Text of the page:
Related posts on One Finger Typing:
Pope Francis' environmental encyclical in four core themes
Oil trains, coal trains: extractive economics vs. people and place
The fossil fuel industry and the free sump that is our atmosphere: Zing!

Thursday, October 22, 2015

Activist fiction: it's about engagement, not about The Issue

Mysteries are about solving fictionalized real-world puzzles, most often crimes. In fiction categorized as "romance" characters seek, find, lose, and rediscover fulfillment through relationships with an often-idealized other. "Christian fiction" aims to promote behavior, ethics, and beliefs that align with the author's concept of Christianity. "Cli fi" (climate fiction) portrays a world as the author perceives it has been or or anticipates it will be affected by climate change / global warming. Eco-fiction prominently features any of a range of environmental or ecological issues -- recently, I've become interested in a Google+ Group that exchanges posts on these topics; Eco-themes in literature and the arts.

These are all helpful categories. People who want to explore characters and situations that orbit crime, romantic love, Christianity, climate change, or environmental themes can more easily find books they want to read by sifting through their category of choice, as opposed to slogging through the vast and chaotic universe of 129,864,880 books (as of ~5 years ago) from which one could conceivably choose reading material.

But "activist fiction" is an ill-defined category with an unfocused and prejudicially skewed reputation.

Some might say a story whose characters are political activists is "activist fiction" (think Doris Lessing's The Good Terrorist, Edward Abbey's The Monkey Wrench Gang, Neal Stephenson's Zodiac, or Ruth Ozeki's All Over Creation). Others might assert that if a novel's theme is politically charged and the characters, narrator, and/or author more-or-less take a position, it's "activist fiction" (think Dalton Trumbo's Johnny Got His Gun, George Orwell's 1984, Kazuo Ishiguro's Never Let Me Go, or Darragh McKeon's All That Is Solid Melts Into Air). Perhaps the narrowest and least helpful definition of the category is one that casts any novel written by an author who is also a political activist as "activist fiction" (think James Baldwin, Jean Genet, or Nadine Gordimer).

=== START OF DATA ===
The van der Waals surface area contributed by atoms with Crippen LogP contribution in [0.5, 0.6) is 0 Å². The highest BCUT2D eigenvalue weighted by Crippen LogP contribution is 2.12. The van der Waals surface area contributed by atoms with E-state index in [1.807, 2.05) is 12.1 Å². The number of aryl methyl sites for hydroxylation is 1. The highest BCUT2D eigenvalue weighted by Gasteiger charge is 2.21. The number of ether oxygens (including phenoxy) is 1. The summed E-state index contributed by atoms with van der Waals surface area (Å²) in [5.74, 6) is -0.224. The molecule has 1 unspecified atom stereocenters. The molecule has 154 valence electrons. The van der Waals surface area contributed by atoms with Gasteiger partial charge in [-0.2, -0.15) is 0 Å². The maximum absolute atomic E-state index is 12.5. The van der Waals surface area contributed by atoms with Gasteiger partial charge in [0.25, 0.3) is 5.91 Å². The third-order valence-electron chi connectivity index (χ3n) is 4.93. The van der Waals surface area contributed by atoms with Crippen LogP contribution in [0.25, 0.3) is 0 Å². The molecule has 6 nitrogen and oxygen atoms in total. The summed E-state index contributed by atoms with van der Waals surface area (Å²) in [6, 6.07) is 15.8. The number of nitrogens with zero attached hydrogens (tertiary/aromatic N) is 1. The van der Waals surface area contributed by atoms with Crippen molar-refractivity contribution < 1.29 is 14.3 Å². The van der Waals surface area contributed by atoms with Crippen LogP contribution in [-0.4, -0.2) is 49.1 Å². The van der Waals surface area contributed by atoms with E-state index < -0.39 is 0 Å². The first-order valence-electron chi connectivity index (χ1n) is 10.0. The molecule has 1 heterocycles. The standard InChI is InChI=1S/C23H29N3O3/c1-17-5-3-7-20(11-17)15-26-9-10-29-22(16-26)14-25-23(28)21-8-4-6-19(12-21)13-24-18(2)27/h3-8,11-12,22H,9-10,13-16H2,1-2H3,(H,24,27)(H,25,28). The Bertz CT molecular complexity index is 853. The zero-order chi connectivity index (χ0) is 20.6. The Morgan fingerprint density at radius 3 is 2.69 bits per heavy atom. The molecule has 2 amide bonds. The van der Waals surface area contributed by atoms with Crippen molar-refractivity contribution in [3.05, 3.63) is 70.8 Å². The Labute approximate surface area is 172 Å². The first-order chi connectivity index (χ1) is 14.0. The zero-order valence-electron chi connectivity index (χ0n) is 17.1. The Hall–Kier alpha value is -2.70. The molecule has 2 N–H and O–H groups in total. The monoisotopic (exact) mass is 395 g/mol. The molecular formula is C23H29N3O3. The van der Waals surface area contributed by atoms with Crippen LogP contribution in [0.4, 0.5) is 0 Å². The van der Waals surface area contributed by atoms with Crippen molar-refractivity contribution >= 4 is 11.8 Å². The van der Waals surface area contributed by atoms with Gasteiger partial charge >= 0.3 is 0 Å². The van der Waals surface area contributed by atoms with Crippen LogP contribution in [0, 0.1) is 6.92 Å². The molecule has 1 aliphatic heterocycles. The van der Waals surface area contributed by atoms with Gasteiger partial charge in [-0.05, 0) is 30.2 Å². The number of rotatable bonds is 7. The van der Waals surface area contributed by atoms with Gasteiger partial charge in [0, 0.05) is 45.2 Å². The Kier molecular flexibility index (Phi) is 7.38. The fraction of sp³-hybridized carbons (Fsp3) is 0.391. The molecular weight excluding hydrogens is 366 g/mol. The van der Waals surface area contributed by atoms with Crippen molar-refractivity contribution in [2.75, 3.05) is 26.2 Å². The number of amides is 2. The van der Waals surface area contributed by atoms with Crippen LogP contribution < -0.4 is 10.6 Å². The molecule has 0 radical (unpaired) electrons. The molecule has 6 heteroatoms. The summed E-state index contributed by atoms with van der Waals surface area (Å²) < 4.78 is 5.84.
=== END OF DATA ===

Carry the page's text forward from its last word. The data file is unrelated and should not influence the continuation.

To me, "activist fiction" tells stories about people who engage with the world from a point of view that seeks to understand (and often influence) its political dimensions.

Of course, "about people who engage with the world" is a generic definition of almost any story with a character and a setting. And my definition isn't very helpful until the word "political" is unpacked a bit. What I mean by it, in this context, is close to how Merriam Webster defines politics in the word's broadest senses and as it is least closely bound to formal government:
2: political actions, practices, or policies
5a: the total complex of relations between people living in society
The key for me: "activist fiction" is about a type of person and a range of modes of engaging with the world, rather than about any particular issue. It's about the human experience of those engagements ... not the war, environmental disaster, or draconian government that provides a situation or setting that anchors the fiction.

To give illustrative examples, I'm going to use three books published or scheduled for publication this Fall ... the authors, not coincidentally, are three of four panelists slated to discuss Radical Storytelling: Writing Activism Into Fiction at this year's Howard Zinn Book Fair in San Francisco. One of those authors is yours truly.

Clandestine Occupations: An Imaginary History, by Diana Block, describes pivotal relationships and dramatic decisions taken by women who support the Puerto Rican independence movement and those imprisoned for their part in it. Love, loyalty, risk, succor, abandonment, fear, betrayal, and forgiveness are the human dimensions of stories that play out in interlinked episodes over the course of forty years. The novel's drama revolves around and is propelled by the characters' involvement in a political struggle, but commitment to an independent Puerto Rico is the ocean Block's characters swim in -- they don't spend a great many pages explaining that the ocean is wet.